Se­jana­mane’s paral­y­sis of anal­y­sis

Lesotho Times - - Opinion & Analysis - Dr Fako John­son Likoti

In­tro­duc­tion

RE­CENTLY, we have read with great in­ter­est the po­lit­i­cal anal­y­sis by Pro­fes­sor Mafa Se­jana­mane, whether on his Le­sotho­anal­y­sis blog, Tweeter, the­p­ost and Le­sotho Times news­pa­pers. He has been very scathing and pro­lific in con­demn­ing the cur­rent coali­tion gov­ern­ment’s per­for­mance since it took over ad­min­is­tra­tion of the coun­try.

How­ever, some of his crit­i­cisms even went as far back as 30 Au­gust 2013. He does not only chal­lenge the demo­cratic stand­ing of the cur­rent gov­ern­ment but its gover­nance record. It is these is­sues that I will ad­dress for now.

Pro­fes­sor Mafa Se­jana­mane Once upon a time, the pro­fes­sor was an ac­tive mem­ber of the All Ba­sotho Con­ven­tion (ABC). He be­came an of­fice bearer af­ter be­ing elected to the po­si­tion of deputy pub­lic­ity of­fi­cer that is if I re­call very well. His boss was one Thabo Thakalekoala who later be­came our for­mer prime min­is­ter’s able spokesper­son.

My point here is that some­times I fail to com­pre­hend whether he makes po­lit­i­cal anal­y­sis as a pro­fes­sor or as an ABC pro­pa­gan­dist. This stems from the fact that his po­lit­i­cal anal­y­sis on gover­nance is­sues in this coun­try is so paral­ysed, to the ex­tent that one be­gins to won­der why a man who stud­ied po­lit­i­cal science for nearly 10 years at var­i­ous uni­ver­si­ties can be so bi­ased in his views of po­lit­i­cal events. I ex­pect bet­ter than this paral­y­sis of anal­y­sis from our es­teemed pro­fes­sor.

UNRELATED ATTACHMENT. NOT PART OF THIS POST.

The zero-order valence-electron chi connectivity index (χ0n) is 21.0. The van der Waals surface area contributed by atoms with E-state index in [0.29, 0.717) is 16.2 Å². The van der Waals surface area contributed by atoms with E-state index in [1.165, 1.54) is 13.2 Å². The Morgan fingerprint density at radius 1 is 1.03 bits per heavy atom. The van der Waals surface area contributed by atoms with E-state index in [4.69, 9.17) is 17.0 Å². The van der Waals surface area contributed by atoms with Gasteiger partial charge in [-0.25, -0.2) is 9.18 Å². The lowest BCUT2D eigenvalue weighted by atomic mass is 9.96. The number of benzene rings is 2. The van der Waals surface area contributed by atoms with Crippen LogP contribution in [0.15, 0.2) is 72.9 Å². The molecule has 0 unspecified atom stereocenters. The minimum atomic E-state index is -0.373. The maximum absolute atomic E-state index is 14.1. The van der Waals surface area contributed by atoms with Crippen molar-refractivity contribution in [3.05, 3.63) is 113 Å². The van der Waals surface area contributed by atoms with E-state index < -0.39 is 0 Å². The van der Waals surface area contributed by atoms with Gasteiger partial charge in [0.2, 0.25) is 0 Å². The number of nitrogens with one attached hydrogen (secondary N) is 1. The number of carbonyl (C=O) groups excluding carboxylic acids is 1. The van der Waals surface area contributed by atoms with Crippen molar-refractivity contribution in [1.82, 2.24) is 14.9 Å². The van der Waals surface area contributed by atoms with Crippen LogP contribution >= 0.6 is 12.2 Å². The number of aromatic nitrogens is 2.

Democ­racy He cor­rectly al­luded to the strength of our democ­racy in Le­sotho and the fact that we went through peace­ful demo­cratic elec­tions in 2015, which were recog­nised by the whole world as free, fair and cred­i­ble. I agree with him on this point. Democ­racy is re­garded as in­dis­pens­able and is very spe­cial. It is spe­cial be­cause it is put for­ward as the main rea­son why we should obey the rules and laws of po­lit­i­cal sys­tems. We obey these rules be­cause they are demo­crat­i­cally made.

Most SADC coun­tries these days are fully demo­cratic. Democ­racy is un­der­stood and re­spected by all. In fact, in a democ­racy, coups are not al­lowed. There are no for­eign in­ter­ven­tions. Gov­ern­ments are only re­moved through elec­tions and not by re­gional in­ter­ven­tions. Af­ter all, the cur­rent po­lit­i­cal science read­ings in­form us that democ­ra­cies do not fight democ­ra­cies. It is a fal­lacy to ex­pect that a re­gional body like SADC can be so thought­less to send a for­eign army to dis­arm the Le­sotho De­fence Force.

Pro­fes­sor Se­jana­mane makes an as­sump­tion in his lat­est Le­sotho anal­y­sis that Pres­i­dent Ja­cob Zuma was even sug­gest­ing that he will send an army to come to Le­sotho to dis­arm what the pro­fes­sor terms law­less sol­diers. That would be a dec­la­ra­tion of war of which there is not even an iota of ev­i­dence to sug­gest that.

Le­sotho and all SADC mem­ber states en­joy cor­dial re­la­tions. There­fore, talk of war is far-fetched. Le­sotho does not have law­less sol­diers. We have a highly pro­fes­sional army which has be­come the envy of the re­gion of which Ba­sotho are very proud.